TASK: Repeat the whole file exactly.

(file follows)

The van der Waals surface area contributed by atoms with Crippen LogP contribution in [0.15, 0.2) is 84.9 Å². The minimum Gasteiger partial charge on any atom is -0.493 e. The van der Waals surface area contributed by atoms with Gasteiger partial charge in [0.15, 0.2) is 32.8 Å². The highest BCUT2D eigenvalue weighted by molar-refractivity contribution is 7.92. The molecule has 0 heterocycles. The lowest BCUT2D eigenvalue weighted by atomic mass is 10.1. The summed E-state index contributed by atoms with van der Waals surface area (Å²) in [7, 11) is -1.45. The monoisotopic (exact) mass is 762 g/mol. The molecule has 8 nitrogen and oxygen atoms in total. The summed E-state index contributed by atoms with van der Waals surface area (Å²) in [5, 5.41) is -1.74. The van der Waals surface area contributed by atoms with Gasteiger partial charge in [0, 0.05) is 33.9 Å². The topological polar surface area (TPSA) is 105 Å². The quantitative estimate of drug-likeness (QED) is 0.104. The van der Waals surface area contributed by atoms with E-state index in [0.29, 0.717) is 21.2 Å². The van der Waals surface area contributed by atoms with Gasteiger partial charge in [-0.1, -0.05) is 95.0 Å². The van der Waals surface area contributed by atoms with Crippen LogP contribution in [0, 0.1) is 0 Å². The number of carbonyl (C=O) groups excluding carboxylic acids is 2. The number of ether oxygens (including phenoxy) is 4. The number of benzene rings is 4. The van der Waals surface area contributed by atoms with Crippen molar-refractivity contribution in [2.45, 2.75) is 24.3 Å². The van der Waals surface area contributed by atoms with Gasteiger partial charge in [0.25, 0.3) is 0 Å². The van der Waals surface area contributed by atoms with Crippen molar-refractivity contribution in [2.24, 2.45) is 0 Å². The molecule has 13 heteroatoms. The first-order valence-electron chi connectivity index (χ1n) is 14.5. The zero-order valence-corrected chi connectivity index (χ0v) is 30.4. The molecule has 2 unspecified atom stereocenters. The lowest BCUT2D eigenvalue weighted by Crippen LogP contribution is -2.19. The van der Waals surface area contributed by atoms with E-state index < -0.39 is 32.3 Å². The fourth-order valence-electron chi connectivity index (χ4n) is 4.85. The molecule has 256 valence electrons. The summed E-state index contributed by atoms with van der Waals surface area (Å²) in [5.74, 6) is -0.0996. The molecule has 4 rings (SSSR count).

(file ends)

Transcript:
The van der Waals surface area contributed by atoms with Crippen LogP contribution in [0.15, 0.2) is 84.9 Å². The minimum Gasteiger partial charge on any atom is -0.493 e. The van der Waals surface area contributed by atoms with Gasteiger partial charge in [0.15, 0.2) is 32.8 Å². The highest BCUT2D eigenvalue weighted by molar-refractivity contribution is 7.92. The molecule has 0 heterocycles. The lowest BCUT2D eigenvalue weighted by atomic mass is 10.1. The summed E-state index contributed by atoms with van der Waals surface area (Å²) in [7, 11) is -1.45. The monoisotopic (exact) mass is 762 g/mol. The molecule has 8 nitrogen and oxygen atoms in total. The summed E-state index contributed by atoms with van der Waals surface area (Å²) in [5, 5.41) is -1.74. The van der Waals surface area contributed by atoms with Gasteiger partial charge in [0, 0.05) is 33.9 Å². The topological polar surface area (TPSA) is 105 Å². The quantitative estimate of drug-likeness (QED) is 0.104. The van der Waals surface area contributed by atoms with E-state index in [0.29, 0.717) is 21.2 Å². The van der Waals surface area contributed by atoms with Gasteiger partial charge in [-0.1, -0.05) is 95.0 Å². The van der Waals surface area contributed by atoms with Crippen LogP contribution in [0, 0.1) is 0 Å². The number of carbonyl (C=O) groups excluding carboxylic acids is 2. The number of ether oxygens (including phenoxy) is 4. The number of benzene rings is 4. The van der Waals surface area contributed by atoms with Crippen molar-refractivity contribution in [2.45, 2.75) is 24.3 Å². The van der Waals surface area contributed by atoms with Gasteiger partial charge in [0.25, 0.3) is 0 Å². The van der Waals surface area contributed by atoms with Crippen molar-refractivity contribution in [2.24, 2.45) is 0 Å². The molecule has 13 heteroatoms. The first-order valence-electron chi connectivity index (χ1n) is 14.5. The zero-order valence-corrected chi connectivity index (χ0v) is 30.4. The molecule has 2 unspecified atom stereocenters. The lowest BCUT2D eigenvalue weighted by Crippen LogP contribution is -2.19. The van der Waals surface area contributed by atoms with E-state index < -0.39 is 32.3 Å². The fourth-order valence-electron chi connectivity index (χ4n) is 4.85. The molecule has 256 valence electrons. The summed E-state index contributed by atoms with van der Waals surface area (Å²) in [5.74, 6) is -0.0996. The molecule has 4 rings (SSSR count).